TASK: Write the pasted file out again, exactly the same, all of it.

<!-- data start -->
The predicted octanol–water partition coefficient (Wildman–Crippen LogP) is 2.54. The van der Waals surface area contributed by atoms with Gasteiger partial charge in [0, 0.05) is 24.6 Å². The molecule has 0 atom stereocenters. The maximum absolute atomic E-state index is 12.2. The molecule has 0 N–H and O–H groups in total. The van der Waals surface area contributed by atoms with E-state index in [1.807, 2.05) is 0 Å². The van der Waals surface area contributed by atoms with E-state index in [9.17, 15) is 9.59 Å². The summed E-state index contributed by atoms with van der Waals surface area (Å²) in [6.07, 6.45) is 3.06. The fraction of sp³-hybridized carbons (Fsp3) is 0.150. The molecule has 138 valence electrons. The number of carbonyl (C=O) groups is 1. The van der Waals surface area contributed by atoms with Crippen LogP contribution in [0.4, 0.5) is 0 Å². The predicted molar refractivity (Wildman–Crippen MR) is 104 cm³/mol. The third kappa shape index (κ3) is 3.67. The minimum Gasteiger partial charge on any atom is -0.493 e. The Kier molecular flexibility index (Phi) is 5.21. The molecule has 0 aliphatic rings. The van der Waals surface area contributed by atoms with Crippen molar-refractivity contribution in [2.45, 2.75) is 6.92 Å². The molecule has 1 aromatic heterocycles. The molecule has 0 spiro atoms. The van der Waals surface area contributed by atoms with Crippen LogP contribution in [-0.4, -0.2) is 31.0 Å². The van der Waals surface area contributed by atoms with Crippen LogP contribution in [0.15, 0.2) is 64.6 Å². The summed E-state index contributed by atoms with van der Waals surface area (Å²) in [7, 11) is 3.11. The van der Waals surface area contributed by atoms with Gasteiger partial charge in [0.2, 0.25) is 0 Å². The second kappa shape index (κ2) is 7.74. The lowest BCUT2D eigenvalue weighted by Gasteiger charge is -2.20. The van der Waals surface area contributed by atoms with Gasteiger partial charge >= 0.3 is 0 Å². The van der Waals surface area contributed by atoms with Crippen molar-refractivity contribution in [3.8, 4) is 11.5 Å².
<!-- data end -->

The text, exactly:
The predicted octanol–water partition coefficient (Wildman–Crippen LogP) is 2.54. The van der Waals surface area contributed by atoms with Gasteiger partial charge in [0, 0.05) is 24.6 Å². The molecule has 0 atom stereocenters. The maximum absolute atomic E-state index is 12.2. The molecule has 0 N–H and O–H groups in total. The van der Waals surface area contributed by atoms with E-state index in [1.807, 2.05) is 0 Å². The van der Waals surface area contributed by atoms with E-state index in [9.17, 15) is 9.59 Å². The summed E-state index contributed by atoms with van der Waals surface area (Å²) in [6.07, 6.45) is 3.06. The fraction of sp³-hybridized carbons (Fsp3) is 0.150. The molecule has 138 valence electrons. The number of carbonyl (C=O) groups is 1. The van der Waals surface area contributed by atoms with Crippen LogP contribution in [0.4, 0.5) is 0 Å². The predicted molar refractivity (Wildman–Crippen MR) is 104 cm³/mol. The third kappa shape index (κ3) is 3.67. The minimum Gasteiger partial charge on any atom is -0.493 e. The Kier molecular flexibility index (Phi) is 5.21. The molecule has 0 aliphatic rings. The van der Waals surface area contributed by atoms with Crippen molar-refractivity contribution in [2.45, 2.75) is 6.92 Å². The molecule has 1 aromatic heterocycles. The molecule has 0 spiro atoms. The van der Waals surface area contributed by atoms with Crippen LogP contribution in [-0.4, -0.2) is 31.0 Å². The van der Waals surface area contributed by atoms with Crippen LogP contribution in [0.15, 0.2) is 64.6 Å². The summed E-state index contributed by atoms with van der Waals surface area (Å²) in [7, 11) is 3.11. The van der Waals surface area contributed by atoms with Gasteiger partial charge in [0.2, 0.25) is 0 Å². The second kappa shape index (κ2) is 7.74. The lowest BCUT2D eigenvalue weighted by Gasteiger charge is -2.20. The van der Waals surface area contributed by atoms with Gasteiger partial charge >= 0.3 is 0 Å². The van der Waals surface area contributed by atoms with Crippen molar-refractivity contribution in [3.8, 4) is 11.5 Å².